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Limit Buffer Cache on Linux?

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Honored Contributor

Limit Buffer Cache on Linux?

I am benchmarking an 8-socket, 6-core 256GB RAM Linux Big Iron. Running RHEL 5.3.

Is there a way to limit cache memory to a fixed value instead of the OS trying to gobble up as much memory and use it for cache?

The server has only 1 DB Instance running, 32GB SGA and roughly 232GB is showed as being used as "buffers" leaving only about 8GB "free" memory.

Hakuna Matata.
Ivan Ferreira
Honored Contributor

Re: Limit Buffer Cache on Linux?

As far I know, there is no option in 2.6 kernels to limit the pagecache as was available in 2.2 kernels (vm.pagecache).
Por que hacerlo dificil si es posible hacerlo facil? - Why do it the hard way, when you can do it the easy way?
John Poff
Honored Contributor

Re: Limit Buffer Cache on Linux?

Why bother? Why not just let the kernel manage the free memory?

We have a couple of boxes like that, one for test and one for production. Our DBAs set the SGA and we just let it fly. The kernel will give up the memory when the database needs it.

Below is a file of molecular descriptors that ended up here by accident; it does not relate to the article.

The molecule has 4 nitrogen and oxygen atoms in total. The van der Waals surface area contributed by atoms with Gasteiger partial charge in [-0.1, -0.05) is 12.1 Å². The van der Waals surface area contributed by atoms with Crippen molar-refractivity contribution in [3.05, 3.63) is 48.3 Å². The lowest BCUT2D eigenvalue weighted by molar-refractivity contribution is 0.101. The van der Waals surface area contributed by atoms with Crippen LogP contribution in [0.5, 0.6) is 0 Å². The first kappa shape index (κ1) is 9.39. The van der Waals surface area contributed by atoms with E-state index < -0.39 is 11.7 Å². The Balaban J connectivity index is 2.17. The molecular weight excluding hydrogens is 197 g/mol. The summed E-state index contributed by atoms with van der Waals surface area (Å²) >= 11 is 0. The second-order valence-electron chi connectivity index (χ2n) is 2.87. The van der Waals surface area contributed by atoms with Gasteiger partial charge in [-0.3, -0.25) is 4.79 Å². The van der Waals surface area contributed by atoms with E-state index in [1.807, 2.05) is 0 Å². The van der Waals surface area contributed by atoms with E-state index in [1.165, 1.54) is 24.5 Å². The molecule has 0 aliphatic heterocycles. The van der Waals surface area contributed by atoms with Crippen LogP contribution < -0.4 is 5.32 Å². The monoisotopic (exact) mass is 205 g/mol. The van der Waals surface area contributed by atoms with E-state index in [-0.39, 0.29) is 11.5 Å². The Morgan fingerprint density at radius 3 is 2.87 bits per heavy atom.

dirk dierickx
Honored Contributor

Re: Limit Buffer Cache on Linux?

what is it with people and their fixation about buffers/cache!!

leave it be! if the application requests this memory linux will happily clear it's buffers and give it to the app.

in the mean time, it looks like it doesn't need it and buffers can be assigned speeding everything up AND all that memory is being used, which is great!

all this comes at no _negative_ performance hit.
Goran Koruga
Honored Contributor

Re: Limit Buffer Cache on Linux?

See if vm.swappiness will help:

Steven E. Protter
Exalted Contributor

Re: Limit Buffer Cache on Linux?


It is totally unnecessary to limit the buffer cache on Linux.

Those of us with HP-UX experience know that taking memory out of buffer cache there is a big deal and can cripple a system. That is why we lock down dbc_max_pct and dbc_min_pct and sometimes put them to the same number to avoid that performance hit.

RH Linux can move memory in and out of the buffer cache without a performance hit. Leaving the memory in the buffer cache improves performance while its there and there is little or no delay in allocating that memory to a new Oracle Instance or any other purpose.

I think of Buffer cache memory as available memory because I can access it quickly with no penalty.

Steven E Protter
Owner of ISN Corporation